Oxidation, in wine terms, refers to a group of chemical reactions that occur when the wine comes into contact with air.
We all know that oxidization can ruin any wine, but what causes this? Well, the answer is simple: oxidization is the result of too much air contact with the wine or insufficient sulfite levels. This can occur at any point during the winemaking process, as of course, it does with the finished product. For example, oxidization can occur during the racking process, and as such, it is important to minimize how many times you rack your wine, as well as to use either our vaccuvin system to remove excessive CO2, or rent one of our Home Vintner degassers.
Excessively whipping is another way you can oxidize your wine. “Whipping” refers to the mechanical stirring tool that quickly stirs the wine and will often churn up the wine and result in foam. This adds an excessive amount of unnecessary oxygen to the wine and should be avoided at all costs.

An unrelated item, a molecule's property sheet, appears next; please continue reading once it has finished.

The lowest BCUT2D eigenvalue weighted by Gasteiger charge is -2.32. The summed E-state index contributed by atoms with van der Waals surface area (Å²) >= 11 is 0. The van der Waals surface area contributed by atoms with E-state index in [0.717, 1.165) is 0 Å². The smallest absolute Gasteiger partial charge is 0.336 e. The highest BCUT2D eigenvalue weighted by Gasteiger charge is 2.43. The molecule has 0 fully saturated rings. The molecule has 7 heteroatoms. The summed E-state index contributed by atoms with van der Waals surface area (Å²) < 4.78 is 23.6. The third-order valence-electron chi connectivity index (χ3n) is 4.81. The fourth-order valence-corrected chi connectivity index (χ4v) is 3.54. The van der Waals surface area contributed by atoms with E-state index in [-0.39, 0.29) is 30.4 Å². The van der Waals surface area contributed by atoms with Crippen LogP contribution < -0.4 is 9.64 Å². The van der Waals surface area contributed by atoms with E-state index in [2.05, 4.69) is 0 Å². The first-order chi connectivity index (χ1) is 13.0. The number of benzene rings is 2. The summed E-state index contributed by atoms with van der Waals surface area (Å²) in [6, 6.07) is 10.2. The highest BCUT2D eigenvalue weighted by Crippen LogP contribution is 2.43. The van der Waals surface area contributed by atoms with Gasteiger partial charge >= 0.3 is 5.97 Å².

Storing your wine with poor-quality corks allows for the opportunity for wine to become oxidized very quickly. It is important to only purchase reputable, high-quality corks, such as those sold at any of our locations.
Another common mistake that can result in the deterioration of the quality of your wine due to air contact is leaving large air space in the carboy for a prolonged period of time. Even airlocks will eventually dry out, so to avoid this use our trick: run a hose from the airlock into a wine bottle full of water if the carboys will be left alone for a long period of time.
So what exactly does air contact do to your wine? Well, oxidization casues a particular odor, which is primarily due to the presence of acetaldehyde, which is the result of the oxidation product of ethanol. Without any sulfite, even the best-stored wine will be affected, as colour and aroma compounds interact with any oxygen that may be present.
With oxidation, the fruity aroma disappears and is replaced by an aldehyde aroma, similar to the aromas found in sherry, though sherry is deliberately oxidized. As oxidation proceeds, red wines change from bright red through to brick red and finally to brown. White wines will change colour also, from yellow through gold to brown.
Oxidization that takes place extremely gradually, such as during aging, has the potential to add complexity to the wine and and be considered desirable. What we wish to avoid is too much too soon. Our wine, our corks and good storage conditions will give the best results possible.